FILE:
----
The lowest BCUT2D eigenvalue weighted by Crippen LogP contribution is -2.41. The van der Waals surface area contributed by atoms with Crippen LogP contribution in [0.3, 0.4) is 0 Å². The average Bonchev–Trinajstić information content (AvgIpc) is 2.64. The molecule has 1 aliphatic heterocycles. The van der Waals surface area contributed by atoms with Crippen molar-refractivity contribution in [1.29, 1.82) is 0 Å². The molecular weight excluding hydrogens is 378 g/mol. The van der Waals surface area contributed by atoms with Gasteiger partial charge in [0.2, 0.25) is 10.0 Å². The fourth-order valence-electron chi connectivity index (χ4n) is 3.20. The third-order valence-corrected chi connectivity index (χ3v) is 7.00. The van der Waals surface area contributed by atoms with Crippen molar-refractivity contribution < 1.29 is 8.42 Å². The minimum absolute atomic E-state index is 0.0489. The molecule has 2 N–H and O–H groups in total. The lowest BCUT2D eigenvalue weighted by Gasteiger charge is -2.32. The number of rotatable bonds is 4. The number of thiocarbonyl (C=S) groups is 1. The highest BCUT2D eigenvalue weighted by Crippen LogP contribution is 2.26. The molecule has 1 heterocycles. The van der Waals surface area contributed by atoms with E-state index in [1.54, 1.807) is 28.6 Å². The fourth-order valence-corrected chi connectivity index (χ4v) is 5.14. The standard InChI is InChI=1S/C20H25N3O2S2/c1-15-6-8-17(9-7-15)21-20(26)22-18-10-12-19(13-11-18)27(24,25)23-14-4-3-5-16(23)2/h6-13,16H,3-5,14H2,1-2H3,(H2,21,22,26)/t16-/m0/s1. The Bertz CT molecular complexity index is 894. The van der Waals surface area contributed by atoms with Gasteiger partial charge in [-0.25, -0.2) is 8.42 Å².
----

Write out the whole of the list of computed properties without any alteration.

The lowest BCUT2D eigenvalue weighted by Crippen LogP contribution is -2.41. The van der Waals surface area contributed by atoms with Crippen LogP contribution in [0.3, 0.4) is 0 Å². The average Bonchev–Trinajstić information content (AvgIpc) is 2.64. The molecule has 1 aliphatic heterocycles. The van der Waals surface area contributed by atoms with Crippen molar-refractivity contribution in [1.29, 1.82) is 0 Å². The molecular weight excluding hydrogens is 378 g/mol. The van der Waals surface area contributed by atoms with Gasteiger partial charge in [0.2, 0.25) is 10.0 Å². The fourth-order valence-electron chi connectivity index (χ4n) is 3.20. The third-order valence-corrected chi connectivity index (χ3v) is 7.00. The van der Waals surface area contributed by atoms with Crippen molar-refractivity contribution < 1.29 is 8.42 Å². The minimum absolute atomic E-state index is 0.0489. The molecule has 2 N–H and O–H groups in total. The lowest BCUT2D eigenvalue weighted by Gasteiger charge is -2.32. The number of rotatable bonds is 4. The number of thiocarbonyl (C=S) groups is 1. The highest BCUT2D eigenvalue weighted by Crippen LogP contribution is 2.26. The molecule has 1 heterocycles. The van der Waals surface area contributed by atoms with E-state index in [1.54, 1.807) is 28.6 Å². The fourth-order valence-corrected chi connectivity index (χ4v) is 5.14. The standard InChI is InChI=1S/C20H25N3O2S2/c1-15-6-8-17(9-7-15)21-20(26)22-18-10-12-19(13-11-18)27(24,25)23-14-4-3-5-16(23)2/h6-13,16H,3-5,14H2,1-2H3,(H2,21,22,26)/t16-/m0/s1. The Bertz CT molecular complexity index is 894. The van der Waals surface area contributed by atoms with Gasteiger partial charge in [-0.25, -0.2) is 8.42 Å².